River Rouge, Michigan
|City of River Rouge|
River Rouge City Hall on W. Jefferson Avenue
Location within Wayne County
|o Mayor||Michael D. Bowdler|
|o City||3.25 sq mi (8.41 km2)|
|o Land||2.65 sq mi (6.87 km2)|
|o Water||0.59 sq mi (1.54 km2)|
|Elevation||584 ft (178 m)|
| o Estimate |
|o Density||2,819.14/sq mi (1,088.38/km2)|
|o Metro||4,285,832 (Metro Detroit)|
|Time zone||UTC-5 (EST)|
|o Summer (DST)||UTC-4 (EDT)|
|GNIS feature ID||0635965|
River Rouge is a city in Wayne County in the U.S. state of Michigan. The population was 7,903 at the 2010 census. It is named after the River Rouge (from the French "rouge" meaning red), which flows along the city's northern border and into the Detroit River. The city includes the heavily industrialized Zug Island at the mouth of the River Rouge.
The small settlement incorporated as a village in 1899 within Ecorse Township. In 1922 as the city of Detroit expressed interest in annexing land in the township, the Village of River Rouge incorporated as a city on April 3 to avoid being annexed. A month later Detroit completed annexation of land in the township immediately to the west of River Rouge.
One of the most important historical associations with River Rouge is its relationship to a Great Lakes freighter, the SS Edmund Fitzgerald, which sank in 1975 in a fierce storm in Lake Superior, with the loss of all 29 crew. The ship was constructed in 1958 at the Great Lakes Engineering Works in River Rouge and was the largest ship on the lakes at the time.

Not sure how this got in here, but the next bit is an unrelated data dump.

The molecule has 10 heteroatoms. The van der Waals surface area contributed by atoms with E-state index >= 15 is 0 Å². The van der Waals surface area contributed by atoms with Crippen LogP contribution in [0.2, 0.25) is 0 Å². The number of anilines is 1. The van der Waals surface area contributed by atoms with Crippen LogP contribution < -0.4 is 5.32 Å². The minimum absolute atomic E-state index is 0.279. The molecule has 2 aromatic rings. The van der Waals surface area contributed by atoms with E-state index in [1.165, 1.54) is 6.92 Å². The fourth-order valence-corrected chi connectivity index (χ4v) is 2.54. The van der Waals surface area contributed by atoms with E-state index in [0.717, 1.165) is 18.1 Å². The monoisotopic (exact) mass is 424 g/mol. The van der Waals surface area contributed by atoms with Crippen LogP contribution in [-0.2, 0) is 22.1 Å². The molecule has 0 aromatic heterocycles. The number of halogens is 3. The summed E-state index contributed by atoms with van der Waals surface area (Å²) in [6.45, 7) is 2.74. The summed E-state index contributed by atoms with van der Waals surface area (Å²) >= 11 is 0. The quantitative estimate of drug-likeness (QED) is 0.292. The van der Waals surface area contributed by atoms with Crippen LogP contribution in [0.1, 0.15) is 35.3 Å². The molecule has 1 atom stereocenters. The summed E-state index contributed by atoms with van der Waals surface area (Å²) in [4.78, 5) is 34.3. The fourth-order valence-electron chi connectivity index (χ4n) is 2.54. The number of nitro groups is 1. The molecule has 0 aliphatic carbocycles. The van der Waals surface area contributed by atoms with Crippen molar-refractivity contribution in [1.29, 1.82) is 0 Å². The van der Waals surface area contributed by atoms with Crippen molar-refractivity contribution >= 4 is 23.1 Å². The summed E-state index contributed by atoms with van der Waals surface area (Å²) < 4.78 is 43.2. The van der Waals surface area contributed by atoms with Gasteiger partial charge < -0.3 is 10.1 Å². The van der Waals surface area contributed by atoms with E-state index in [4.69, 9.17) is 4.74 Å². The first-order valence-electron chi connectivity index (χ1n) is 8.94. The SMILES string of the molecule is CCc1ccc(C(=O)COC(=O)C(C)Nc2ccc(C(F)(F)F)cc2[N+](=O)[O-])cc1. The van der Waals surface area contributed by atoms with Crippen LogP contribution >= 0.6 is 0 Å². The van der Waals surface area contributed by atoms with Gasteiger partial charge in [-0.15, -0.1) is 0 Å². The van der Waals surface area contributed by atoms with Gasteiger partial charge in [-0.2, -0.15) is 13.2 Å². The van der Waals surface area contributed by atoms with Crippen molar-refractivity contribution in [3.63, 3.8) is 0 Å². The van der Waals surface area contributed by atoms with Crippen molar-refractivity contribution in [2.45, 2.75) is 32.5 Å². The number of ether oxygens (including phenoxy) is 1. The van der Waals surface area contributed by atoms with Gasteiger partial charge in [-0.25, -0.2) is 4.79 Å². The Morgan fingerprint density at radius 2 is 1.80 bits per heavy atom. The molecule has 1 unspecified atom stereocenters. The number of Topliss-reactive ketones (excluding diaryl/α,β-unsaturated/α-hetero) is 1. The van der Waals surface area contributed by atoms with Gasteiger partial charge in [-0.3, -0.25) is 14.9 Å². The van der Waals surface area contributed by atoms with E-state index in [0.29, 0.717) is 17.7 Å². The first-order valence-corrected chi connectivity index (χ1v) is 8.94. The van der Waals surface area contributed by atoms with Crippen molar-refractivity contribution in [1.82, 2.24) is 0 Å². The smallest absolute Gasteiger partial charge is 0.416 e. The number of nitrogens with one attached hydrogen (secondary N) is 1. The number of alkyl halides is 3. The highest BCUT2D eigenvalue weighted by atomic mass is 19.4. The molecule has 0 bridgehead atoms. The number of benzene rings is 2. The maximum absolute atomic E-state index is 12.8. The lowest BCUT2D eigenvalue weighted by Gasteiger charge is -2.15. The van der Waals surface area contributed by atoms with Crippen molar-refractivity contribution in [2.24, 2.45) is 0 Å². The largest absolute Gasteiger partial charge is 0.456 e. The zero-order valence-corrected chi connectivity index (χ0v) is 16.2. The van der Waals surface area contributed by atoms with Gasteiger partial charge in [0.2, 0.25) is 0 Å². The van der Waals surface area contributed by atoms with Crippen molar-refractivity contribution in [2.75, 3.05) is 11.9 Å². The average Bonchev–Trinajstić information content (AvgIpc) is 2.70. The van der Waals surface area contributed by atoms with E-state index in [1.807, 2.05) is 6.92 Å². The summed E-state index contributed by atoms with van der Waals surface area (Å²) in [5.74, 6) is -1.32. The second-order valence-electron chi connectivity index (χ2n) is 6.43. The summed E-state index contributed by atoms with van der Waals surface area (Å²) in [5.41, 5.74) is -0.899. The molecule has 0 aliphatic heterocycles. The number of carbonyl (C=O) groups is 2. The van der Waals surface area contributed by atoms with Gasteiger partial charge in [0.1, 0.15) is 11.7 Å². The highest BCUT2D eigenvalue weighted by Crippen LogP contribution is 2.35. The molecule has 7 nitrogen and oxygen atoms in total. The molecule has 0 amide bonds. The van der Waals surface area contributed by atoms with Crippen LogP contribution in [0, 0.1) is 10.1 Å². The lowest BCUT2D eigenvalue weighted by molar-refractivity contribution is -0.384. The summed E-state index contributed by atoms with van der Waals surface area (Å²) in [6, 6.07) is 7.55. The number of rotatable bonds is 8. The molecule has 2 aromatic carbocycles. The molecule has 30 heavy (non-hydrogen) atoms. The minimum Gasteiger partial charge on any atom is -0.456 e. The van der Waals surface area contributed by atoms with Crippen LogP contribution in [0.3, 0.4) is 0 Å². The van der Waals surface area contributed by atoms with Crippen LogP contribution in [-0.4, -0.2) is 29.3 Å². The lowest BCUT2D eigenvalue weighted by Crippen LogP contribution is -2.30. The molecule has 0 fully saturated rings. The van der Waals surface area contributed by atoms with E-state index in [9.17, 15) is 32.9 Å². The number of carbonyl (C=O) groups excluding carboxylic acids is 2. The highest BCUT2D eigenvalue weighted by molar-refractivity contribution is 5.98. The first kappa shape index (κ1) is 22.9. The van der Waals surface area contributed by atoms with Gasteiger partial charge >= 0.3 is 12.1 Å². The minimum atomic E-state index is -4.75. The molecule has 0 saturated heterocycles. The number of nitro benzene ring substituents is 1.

The city had its peak of population in 1950, when industry was the mainstay of the local economy. Restructuring of heavy industry and movement of jobs offshore have taken a toll of the city; the loss of jobs resulted in loss of population. In 2015 the population is less than half of what it was in 1950. Many workers who had the flexibility to seek jobs in other areas moved away. Outward migration has resulted in a shift in the racial demographics of the city.
According to the United States Census Bureau, the city has a total area of 3.24 square miles (8.39 km2), of which 2.65 square miles (6.86 km2) is land and 0.59 square miles (1.53 km2) is water. Of the land area, 0.93 mi square mile (2.4 km²) consists of Zug Island.
As of the census of 2010, there were 7,903 people, 2,897 households, and 1,885 families living in the city. The population density was 2,982.3 inhabitants per square mile (1,151.5/km2). There were 3,731 housing units at an average density of 1,407.9 per square mile (543.6/km2). The racial makeup of the city was 39.4% White, 50.5% African American, 0.6% Native American, 0.2% Asian, 0.1% Pacific Islander, 4.2% from other races, and 5.0% from two or more races. Hispanic or Latino of any race were 11.2% of the population.
There were 2,897 households of which 37.7% had children under the age of 18 living with them, 25.1% were married couples living together, 32.3% had a female householder with no husband present, 7.6% had a male householder with no wife present, and 34.9% were non-families. 29.5% of all households were made up of individuals and 10.2% had someone living alone who was 65 years of age or older. The average household size was 2.73 and the average family size was 3.37.